Meaningness: the complete stance

If you arrive unfamiliar with the term “complete stance”: postpone this page! It will seem boring and technical. Instead, read “Preview: eternalism and nihilism” for an introduction to the topic.

Dramatic cloudscape over Sydney opera house
Image courtesy Trey Ratcliff

The complete stance recognizes that meaningness is both nebulous and patterned. Put another way, it neither fixates nor denies meanings. Or, equivalently: it enables the realistic and creative possibilities that emerge when you let go of eternalism and nihilism simultaneously.

The complete stance looks unattractive from a distance because—unlike eternalism and nihilism—it does not claim to be The Ultimate Answer. Unlike eternalism and nihilism, it makes no comforting promises of certainty, understanding, control, or non-responsibility.

From a distance, it also looks dauntingly complicated, because it works with both pattern and nebulosity, plus their intricate interrelationships.

You are already in the complete stance

From its own point of view, the complete stance is simpler than either eternalism or nihilism. It sees only one thing (meaningness) not two (meaning and meaninglessness). It does not attempt to divide pattern from nebulosity—an artificial and impossible separation that causes endless complications.

It’s always obvious that meaningness is both nebulous and patterned. This means that the complete stance is also obviously right.

Because it is obviously right, we are all always already in the complete stance.

Maintaining the confused stances—eternalism, nihilism, and existentialism—is actually impossible, because they are obviously wrong. At some level, we are always aware that they require extensive make-believe.

Nevertheless, we are usually somewhat effective at pulling the wool over our own eyes, using the eternalist ploys and nihilist evasions. So we often act as if we were genuinely eternalists, nihilists, or existentialists; and this has awful consequences.

The complete stance looks boring from a distance

The road to the complete stance appears dull, at first, because it is obvious. The way is deflationary: it strips away the enticing dramas of the confused stances:

Eternalism
“You are on a Mission from God to fulfill the Ultimate Meaning of the Universe!”
Nihilism
“You have seen through the illusion of meaning and joined the intellectual elite who recognize the hard and cold reality of Ultimate Meaninglessness!”
Existentialism
“You have thrown off the fetters of mindless social conformity, and have the courage to create your own meanings out of raw nothingness!”

We manufacture these dramas because we fear that actually-existing meanings are inadequate. But—exciting, colorful, and appealing as fantasy-meanings may be—they are imposed, delusional, and noxious. We are better off without them.

Freedom from metaphysical delusions

The negative definition of the complete stance, as not fixating or denying meaning, is unappealing. However, it points to the main promise: freedom. Freedom from metaphysical delusions, and their propensity to limit action.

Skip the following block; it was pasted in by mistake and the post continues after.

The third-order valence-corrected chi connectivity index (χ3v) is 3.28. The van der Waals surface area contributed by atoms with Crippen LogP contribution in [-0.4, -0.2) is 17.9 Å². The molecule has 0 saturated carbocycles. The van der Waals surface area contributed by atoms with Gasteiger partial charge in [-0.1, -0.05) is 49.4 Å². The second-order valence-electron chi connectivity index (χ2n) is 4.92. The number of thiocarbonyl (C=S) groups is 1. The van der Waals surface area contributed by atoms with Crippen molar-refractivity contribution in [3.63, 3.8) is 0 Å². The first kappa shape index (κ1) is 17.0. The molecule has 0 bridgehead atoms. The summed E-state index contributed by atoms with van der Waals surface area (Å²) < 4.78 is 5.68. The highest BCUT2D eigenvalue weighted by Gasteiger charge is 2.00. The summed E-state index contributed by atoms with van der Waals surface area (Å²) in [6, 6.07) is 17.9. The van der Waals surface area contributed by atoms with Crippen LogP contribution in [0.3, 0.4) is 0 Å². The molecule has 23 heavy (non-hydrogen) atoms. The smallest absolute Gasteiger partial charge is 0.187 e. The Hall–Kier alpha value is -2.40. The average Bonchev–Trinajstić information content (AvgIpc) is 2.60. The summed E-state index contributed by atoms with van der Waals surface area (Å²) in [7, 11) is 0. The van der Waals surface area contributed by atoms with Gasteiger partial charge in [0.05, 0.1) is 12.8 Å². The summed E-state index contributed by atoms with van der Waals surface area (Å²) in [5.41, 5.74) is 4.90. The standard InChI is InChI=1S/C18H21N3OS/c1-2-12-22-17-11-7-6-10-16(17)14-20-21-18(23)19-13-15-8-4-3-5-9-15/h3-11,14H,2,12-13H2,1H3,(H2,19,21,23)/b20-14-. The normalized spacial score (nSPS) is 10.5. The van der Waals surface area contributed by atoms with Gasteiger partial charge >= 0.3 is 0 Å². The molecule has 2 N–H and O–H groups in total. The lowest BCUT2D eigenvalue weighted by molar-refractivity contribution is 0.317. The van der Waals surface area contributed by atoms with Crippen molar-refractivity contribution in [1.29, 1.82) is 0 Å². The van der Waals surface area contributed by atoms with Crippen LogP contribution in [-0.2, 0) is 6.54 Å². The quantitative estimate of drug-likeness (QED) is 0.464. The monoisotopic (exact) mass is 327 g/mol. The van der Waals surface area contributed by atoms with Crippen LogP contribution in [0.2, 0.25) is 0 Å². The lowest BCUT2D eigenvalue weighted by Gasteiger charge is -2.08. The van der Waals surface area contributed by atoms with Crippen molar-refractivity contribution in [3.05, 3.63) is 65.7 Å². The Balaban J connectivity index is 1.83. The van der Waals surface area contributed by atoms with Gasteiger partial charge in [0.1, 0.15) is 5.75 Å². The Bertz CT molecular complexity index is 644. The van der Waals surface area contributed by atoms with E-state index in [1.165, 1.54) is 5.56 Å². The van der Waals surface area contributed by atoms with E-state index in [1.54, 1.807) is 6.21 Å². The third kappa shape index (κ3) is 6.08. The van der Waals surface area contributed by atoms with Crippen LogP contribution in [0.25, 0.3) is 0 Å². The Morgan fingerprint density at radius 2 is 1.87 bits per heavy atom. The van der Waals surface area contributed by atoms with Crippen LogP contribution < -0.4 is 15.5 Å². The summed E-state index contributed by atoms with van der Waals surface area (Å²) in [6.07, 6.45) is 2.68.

The shared metaphysical error underlying eternalism and nihilism is that the only meaningful kind of meaning would be non-nebulous: objective, eternal, distinct, changeless, and unambiguous. Recognizing that meanings are never that way, yet real all the same, is a more positive definition of the complete stance.

This chapter will begin to answer the question “how can meaning be nebulous and yet patterned?”—although bits of explanation will be scattered through the rest of the book. Partly that is because various seemingly-disparate and unfamiliar concepts are necessary as background, and I introduce those only gradually.

Mainly, however, “how” is not the point. This book is not academic philosophy. Meaningness aims to be a practical guide to working with meaning, not an abstract treatise attempting to explain it. Practically speaking, what is necessary is to recognize that meaningness is nebulous yet patterned, not to understand exactly how that can be.

Finding, stabilizing, and accomplishing the complete stance

We may begin by asking:

What is creative, but not eternalistic?
What is realistic, but not nihilistic?

Dropping attractive delusions is the antidote to eternalism. Allowing meanings to be as they are is the antidote to nihilism. Then you discover that meaningness is adequate after all—more than adequate—wondrous, delicious, and vivid!

If we are always already in the complete stance, are we already done? No. The aim is to stabilize the complete stance, so we fall back into confused stances less often; and to gain skill in working with fluid meaningness.

Curiosity, enjoyment, and creativity are three aspects of that skill.1 These are not separate; just three different ways of talking about the same art. I will say something about each in this chapter; and more throughout Meaningness.

Because this whole book is about finding, stabilizing, and accomplishing the complete stance; and because the stance is—from its own point of view—so simple and obvious, the chapter is quite short.

  • 1. Vajrayanists will recognize these—along with “wondrous, delicious, and vivid”—as structural equivalents of “coemergent emptiness, bliss, and clarity,” respectively.

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General explanation: Meaningness is a hypertext book (in progress), plus a “metablog” that comments on it. The book begins with an appetizer. Alternatively, you might like to look at its table of contents, or some other starting points. Classification of pages by topics supplements the book and metablog structures. Terms with dotted underlining (example: meaningness) show a definition if you click on them. Pages marked with ⚒ are still under construction. Copyright ©2010–2017 David Chapman.